Could Gurlitt’s art hoard be shown at dOCUMENTA?
Director Adam Szymczyk wants to display the collection of looted Nazi art in an 'almost neutral' way
The huge German art event dOCUMENTA was set up after the Second World War in part to introduce German audiences to the kind of modern art the Third Reich had sought to banish.
Since then the event, which takes place every five years in the town of Kessel, has borne witness to all manner of contemporary art happenings, from Joseph Beuys’ attempt to plant 7,000 oak trees at dOCUMENTA 7 in 1982, to Theaster Gates’ conversation of a derelict house into a walk-in collage of recycled materials at 2012’s dOCUMENTA 13.
However, Adam Szymczyk, the Phaidon author and director of 2017’s dOCUMENTA 14, wants to reinstate one aspect of the event’s original brief, by placing on show the art hoard seized from the late German collector Cornelius Gurlitt.
As regular readers will know, the German authorities uncovered about 1,400 works Gurlitt’s Munich apartment during a tax investigation in March 2012. Of these, hundreds of pieces have been examined and declared likely to have been seized from their owners under the Nazi regime. Gurlitt died last May, and named Kunstmuseum Bern as heir to his collection - once any prior claims to looted works have been resolved.
Some pieces, such as a Picasso drawing of centaurs, are examples of the kind of modernism the Nazi party sought to ban, while other pieces, such as a woodblock print by Albrecht Dürer, are the sort of the thing the Third Reich admired.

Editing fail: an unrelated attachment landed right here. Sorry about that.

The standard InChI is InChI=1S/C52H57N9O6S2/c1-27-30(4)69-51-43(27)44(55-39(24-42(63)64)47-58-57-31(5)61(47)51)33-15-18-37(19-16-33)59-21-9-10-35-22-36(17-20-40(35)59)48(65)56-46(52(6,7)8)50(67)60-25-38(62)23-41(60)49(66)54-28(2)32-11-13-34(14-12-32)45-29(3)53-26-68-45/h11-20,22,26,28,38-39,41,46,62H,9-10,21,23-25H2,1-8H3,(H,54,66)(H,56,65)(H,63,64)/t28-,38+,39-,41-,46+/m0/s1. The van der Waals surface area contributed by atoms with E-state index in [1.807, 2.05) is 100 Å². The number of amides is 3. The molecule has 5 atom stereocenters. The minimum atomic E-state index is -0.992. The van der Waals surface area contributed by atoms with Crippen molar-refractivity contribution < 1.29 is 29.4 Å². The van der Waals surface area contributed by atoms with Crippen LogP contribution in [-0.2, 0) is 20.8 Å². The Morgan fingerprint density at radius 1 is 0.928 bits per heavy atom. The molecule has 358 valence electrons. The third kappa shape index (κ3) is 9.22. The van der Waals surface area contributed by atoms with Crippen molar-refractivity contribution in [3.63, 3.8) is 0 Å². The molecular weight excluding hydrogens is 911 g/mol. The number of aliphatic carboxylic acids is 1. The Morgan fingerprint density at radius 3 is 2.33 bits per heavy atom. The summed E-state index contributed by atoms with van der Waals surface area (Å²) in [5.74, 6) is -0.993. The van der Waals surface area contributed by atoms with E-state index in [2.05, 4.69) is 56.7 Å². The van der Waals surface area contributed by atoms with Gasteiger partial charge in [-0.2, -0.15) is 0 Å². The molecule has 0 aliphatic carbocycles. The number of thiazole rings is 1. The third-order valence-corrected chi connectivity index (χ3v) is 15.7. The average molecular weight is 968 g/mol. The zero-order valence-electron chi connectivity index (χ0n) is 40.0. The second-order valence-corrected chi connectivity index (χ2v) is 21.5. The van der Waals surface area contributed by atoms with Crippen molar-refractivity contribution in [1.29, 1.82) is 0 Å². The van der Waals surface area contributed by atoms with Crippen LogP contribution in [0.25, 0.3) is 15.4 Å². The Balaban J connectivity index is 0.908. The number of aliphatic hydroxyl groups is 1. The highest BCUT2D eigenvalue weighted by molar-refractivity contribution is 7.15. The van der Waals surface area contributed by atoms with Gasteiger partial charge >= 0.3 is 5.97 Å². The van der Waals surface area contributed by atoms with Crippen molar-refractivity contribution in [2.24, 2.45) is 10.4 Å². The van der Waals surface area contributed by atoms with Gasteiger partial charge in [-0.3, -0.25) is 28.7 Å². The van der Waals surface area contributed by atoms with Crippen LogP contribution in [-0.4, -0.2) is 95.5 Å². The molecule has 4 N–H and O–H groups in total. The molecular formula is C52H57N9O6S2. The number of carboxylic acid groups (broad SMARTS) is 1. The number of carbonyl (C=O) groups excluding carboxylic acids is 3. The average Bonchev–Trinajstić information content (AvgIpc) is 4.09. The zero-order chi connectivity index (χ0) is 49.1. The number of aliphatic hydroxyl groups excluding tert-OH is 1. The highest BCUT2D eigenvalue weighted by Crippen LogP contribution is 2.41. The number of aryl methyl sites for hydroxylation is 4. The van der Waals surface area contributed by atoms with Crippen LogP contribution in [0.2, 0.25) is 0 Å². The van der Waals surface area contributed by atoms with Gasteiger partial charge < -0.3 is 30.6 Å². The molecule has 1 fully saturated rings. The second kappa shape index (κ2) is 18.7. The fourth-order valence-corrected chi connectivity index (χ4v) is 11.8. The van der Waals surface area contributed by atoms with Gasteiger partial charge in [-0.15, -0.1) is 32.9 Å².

Yet, as the dOCUMENTA director explained in a recent interview with the German national newspaper Süddeutsche Zeitung, it is the historic nature of the collection itself that interests Szymczyk, a Polish-born curator who was the director of Kunsthalle Basel from 2003 until 2014.
He said that dOCUMENTA must reflect current discourse and issues in the art world, not simply the production of new art; and by staging a complete show at Kessel the public could avoid a more subjective show of highlight works. The curator went on to say that he would present in an “almost neutral” way, “perhaps only in chronological order.”
Szymczyk still has to win over the Kunstmuseum Bern and the minister for culture, Monika Grutters, both of whom, according to the article, have expressed some reticence. Nevertheless, Szymczyk is a tenacious curator, and Kessel does feel like a fitting place to display the collection, which remained private for six decades, and includes many significant works, including an undocumented painting by Gustave Courbet.
You can read an extract of the newspaper interview interview in German here. For more art world intrigue consider our book The Art of Forgery, for more of Szymczyk's work take a look at our book Defining Contemporary Art; Szymczyk also conducts a great interview with Paweł Althamer in our Contemporary Artist series book on the artist; and for greater insight into art exhibitions that changed the world buy our books Salon to Biennial and Biennials and Beyond.